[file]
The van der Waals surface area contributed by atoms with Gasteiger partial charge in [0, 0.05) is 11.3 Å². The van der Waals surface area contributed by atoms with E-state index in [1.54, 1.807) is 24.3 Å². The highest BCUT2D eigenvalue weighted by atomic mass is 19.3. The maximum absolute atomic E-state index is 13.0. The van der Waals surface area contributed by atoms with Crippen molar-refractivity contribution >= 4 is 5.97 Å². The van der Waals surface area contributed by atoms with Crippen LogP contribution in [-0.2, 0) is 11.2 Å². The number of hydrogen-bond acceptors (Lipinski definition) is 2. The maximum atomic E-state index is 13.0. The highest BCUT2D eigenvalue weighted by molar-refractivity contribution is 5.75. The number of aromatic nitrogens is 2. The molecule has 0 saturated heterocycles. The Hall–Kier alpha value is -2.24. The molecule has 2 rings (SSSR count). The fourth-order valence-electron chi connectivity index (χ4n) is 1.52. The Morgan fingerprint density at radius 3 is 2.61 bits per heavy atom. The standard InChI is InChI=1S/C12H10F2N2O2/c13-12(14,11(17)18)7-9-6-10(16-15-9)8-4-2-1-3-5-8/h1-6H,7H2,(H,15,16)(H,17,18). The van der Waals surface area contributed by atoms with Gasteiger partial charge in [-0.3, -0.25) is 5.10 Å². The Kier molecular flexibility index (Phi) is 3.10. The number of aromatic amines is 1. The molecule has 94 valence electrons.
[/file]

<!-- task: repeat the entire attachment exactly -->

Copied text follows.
The van der Waals surface area contributed by atoms with Gasteiger partial charge in [0, 0.05) is 11.3 Å². The van der Waals surface area contributed by atoms with E-state index in [1.54, 1.807) is 24.3 Å². The highest BCUT2D eigenvalue weighted by atomic mass is 19.3. The maximum absolute atomic E-state index is 13.0. The van der Waals surface area contributed by atoms with Crippen molar-refractivity contribution >= 4 is 5.97 Å². The van der Waals surface area contributed by atoms with Crippen LogP contribution in [-0.2, 0) is 11.2 Å². The number of hydrogen-bond acceptors (Lipinski definition) is 2. The maximum atomic E-state index is 13.0. The highest BCUT2D eigenvalue weighted by molar-refractivity contribution is 5.75. The number of aromatic nitrogens is 2. The molecule has 0 saturated heterocycles. The Hall–Kier alpha value is -2.24. The molecule has 2 rings (SSSR count). The fourth-order valence-electron chi connectivity index (χ4n) is 1.52. The Morgan fingerprint density at radius 3 is 2.61 bits per heavy atom. The standard InChI is InChI=1S/C12H10F2N2O2/c13-12(14,11(17)18)7-9-6-10(16-15-9)8-4-2-1-3-5-8/h1-6H,7H2,(H,15,16)(H,17,18). The van der Waals surface area contributed by atoms with Gasteiger partial charge in [-0.3, -0.25) is 5.10 Å². The Kier molecular flexibility index (Phi) is 3.10. The number of aromatic amines is 1. The molecule has 94 valence electrons.